Petra Hiking Guide
Petra surprises people every day who show up looking for the single facade of the Treasury and get an entire town of rock-cut architectural wonders. In addition to the Treasury and the Monastery, there are hundreds of tombs and high places where religious rituals were performed, all awe-inspiring feats of masonry. It would be impossible to see everything in the typical single-day Petra itinerary, but a multitude of hikes can take the adventurous soul staying 3-4 days to some of the more seldom seen sites of Petra.
The great thing about hiking in this ancient city is that you’re free to roam all over the surrounding mountains. You’ll come across herds of dare-devil goats, bedouin women making tea over an open fire, and Nabataean caves that are so far off the beaten path they haven’t even been excavated. During our visit to Petra, we opted for a few of the more moderately-rated hikes that were in the 2-3 hour range. Though I doubt you’d be disappointed by any of the hikes around Petra, these are the few we can highly recommend:
The Treasury VistaIn the Treasury courtyard you can see steps climbing up the side of the mountain, but they are all roped off to visitors. Don’t despair, there’s another way to get that overhead view you may have seen on Instagram. Keep walking past the Treasury, past the Street of Facades, and go up to the Royal Tombs. Round the mountain to the right past the Palace tomb (the biggest of the Royal Tombs) and you will soon see stairs heading up the mountain. Keep following the stairs to get to the ridge directly above the Royal Tombs. The vistas of the town from here are incredible! Once you reach the top, you still have a ways to go before you see the Treasury. The path is not easy to see up here, so follow your intuition and just keep walking in the direction of the Treasury. This hike took us about 2 1/2 hours roundtrip including time to take in the views.
High Place of SacrificeFrom the town’s center, just before the theater, you will see a staircase ascending the mountain. This is the path to the High Place of Sacrifice, a holy place in which channels are built to drain the blood of animals down the mountain. The hike to the top takes about an hour and mostly involves worn stairs. Near the top, you’ll also see two giant obelisks which are carved out of the rock—not built upon it. Turn right at the obelisks and scramble up the rock to reach the sacrificial site. After taking in the incredible views, you can descend the mountain down the other side to see the Lion’s Fountain and the Garden Triclinium, about another hour’s hike which deposits you back into the city center.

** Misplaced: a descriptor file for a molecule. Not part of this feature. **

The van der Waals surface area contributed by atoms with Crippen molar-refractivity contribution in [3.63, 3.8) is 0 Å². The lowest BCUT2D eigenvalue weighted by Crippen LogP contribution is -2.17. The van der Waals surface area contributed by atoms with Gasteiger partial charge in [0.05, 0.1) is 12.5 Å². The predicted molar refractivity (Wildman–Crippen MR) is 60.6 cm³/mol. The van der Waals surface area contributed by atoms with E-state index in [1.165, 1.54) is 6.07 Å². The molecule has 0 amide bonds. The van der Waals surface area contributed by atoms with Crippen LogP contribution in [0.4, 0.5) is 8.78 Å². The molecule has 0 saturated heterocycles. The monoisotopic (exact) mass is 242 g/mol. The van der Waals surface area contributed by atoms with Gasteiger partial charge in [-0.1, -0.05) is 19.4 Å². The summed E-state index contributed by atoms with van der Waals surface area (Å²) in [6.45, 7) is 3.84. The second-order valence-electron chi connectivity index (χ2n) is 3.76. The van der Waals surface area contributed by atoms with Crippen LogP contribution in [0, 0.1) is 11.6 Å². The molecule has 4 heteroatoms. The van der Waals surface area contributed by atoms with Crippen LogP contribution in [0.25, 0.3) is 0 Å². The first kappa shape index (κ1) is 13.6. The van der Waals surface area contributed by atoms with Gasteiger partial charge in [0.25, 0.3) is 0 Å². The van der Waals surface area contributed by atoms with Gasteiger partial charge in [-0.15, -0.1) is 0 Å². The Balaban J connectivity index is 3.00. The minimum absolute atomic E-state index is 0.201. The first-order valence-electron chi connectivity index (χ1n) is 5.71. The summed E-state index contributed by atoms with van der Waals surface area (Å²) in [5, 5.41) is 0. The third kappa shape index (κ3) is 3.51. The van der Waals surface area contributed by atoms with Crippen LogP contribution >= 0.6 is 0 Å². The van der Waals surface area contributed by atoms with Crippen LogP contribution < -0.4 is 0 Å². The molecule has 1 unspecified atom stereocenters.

The MonasteryOkay, so we cheated on this one. We wanted to save up our energy because we had a lot to see, so we took up an offer for a donkey ride to the Monastery (and then walked back down). Even then, the donkey can’t take you the whole way but leaves you at some point in the middle with still about a 15 minute walk. The donkey ride was pretty frightening because the “stairs” are so worn that in some places it looks and feels like you’ll just slip right off into the canyon. If you walk the whole way, from the back of the town to the Monastery is about an hour’s walk with 800 steps. The path isn’t marked, but it will be quite obvious from the trinket sellers along the way.
The Monastery is a hugely impressive facade that’s twice as big as the Treasury. Get a drink at the cafe opposite and sit to soak it all in. Then, continue past the Monastery to one of the many lookout points over the Wadi Araba marked by tea houses all claiming to have the best view. They’re all telling the truth!
Petra offers hikers dozens more trails of varying length and difficulty. If you’re spending more time at Petra, you may want to do some research and check out the possibility of hiring a guide to take you on some of the longer hikes around the area. Happy trails!
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